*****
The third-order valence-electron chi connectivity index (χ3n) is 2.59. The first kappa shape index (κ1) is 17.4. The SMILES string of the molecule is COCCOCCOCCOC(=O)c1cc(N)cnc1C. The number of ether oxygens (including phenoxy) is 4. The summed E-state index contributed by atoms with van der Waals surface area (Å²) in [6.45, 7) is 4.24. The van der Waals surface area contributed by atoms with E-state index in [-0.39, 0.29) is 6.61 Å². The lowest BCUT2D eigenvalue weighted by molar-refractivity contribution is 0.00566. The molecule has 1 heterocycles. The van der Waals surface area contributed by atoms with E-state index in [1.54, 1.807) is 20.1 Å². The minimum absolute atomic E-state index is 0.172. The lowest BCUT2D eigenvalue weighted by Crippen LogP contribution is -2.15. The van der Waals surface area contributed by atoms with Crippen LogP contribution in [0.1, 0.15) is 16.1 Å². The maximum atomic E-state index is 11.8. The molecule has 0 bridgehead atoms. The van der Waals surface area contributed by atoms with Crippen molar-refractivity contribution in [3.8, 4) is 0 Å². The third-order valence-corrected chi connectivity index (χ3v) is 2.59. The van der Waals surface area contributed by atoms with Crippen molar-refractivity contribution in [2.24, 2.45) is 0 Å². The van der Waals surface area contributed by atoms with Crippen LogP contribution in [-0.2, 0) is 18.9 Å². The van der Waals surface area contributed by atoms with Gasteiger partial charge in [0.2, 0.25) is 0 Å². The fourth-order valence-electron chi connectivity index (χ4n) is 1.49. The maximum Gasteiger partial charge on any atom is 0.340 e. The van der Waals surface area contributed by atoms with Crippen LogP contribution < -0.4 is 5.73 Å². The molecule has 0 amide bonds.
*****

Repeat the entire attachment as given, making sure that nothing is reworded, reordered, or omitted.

The third-order valence-electron chi connectivity index (χ3n) is 2.59. The first kappa shape index (κ1) is 17.4. The SMILES string of the molecule is COCCOCCOCCOC(=O)c1cc(N)cnc1C. The number of ether oxygens (including phenoxy) is 4. The summed E-state index contributed by atoms with van der Waals surface area (Å²) in [6.45, 7) is 4.24. The van der Waals surface area contributed by atoms with E-state index in [-0.39, 0.29) is 6.61 Å². The lowest BCUT2D eigenvalue weighted by molar-refractivity contribution is 0.00566. The molecule has 1 heterocycles. The van der Waals surface area contributed by atoms with E-state index in [1.54, 1.807) is 20.1 Å². The minimum absolute atomic E-state index is 0.172. The lowest BCUT2D eigenvalue weighted by Crippen LogP contribution is -2.15. The van der Waals surface area contributed by atoms with Crippen LogP contribution in [0.1, 0.15) is 16.1 Å². The maximum atomic E-state index is 11.8. The molecule has 0 bridgehead atoms. The van der Waals surface area contributed by atoms with Crippen molar-refractivity contribution in [3.8, 4) is 0 Å². The third-order valence-corrected chi connectivity index (χ3v) is 2.59. The van der Waals surface area contributed by atoms with Crippen molar-refractivity contribution in [2.24, 2.45) is 0 Å². The van der Waals surface area contributed by atoms with Crippen LogP contribution in [-0.2, 0) is 18.9 Å². The van der Waals surface area contributed by atoms with Gasteiger partial charge in [0.2, 0.25) is 0 Å². The fourth-order valence-electron chi connectivity index (χ4n) is 1.49. The maximum Gasteiger partial charge on any atom is 0.340 e. The van der Waals surface area contributed by atoms with Crippen LogP contribution < -0.4 is 5.73 Å². The molecule has 0 amide bonds.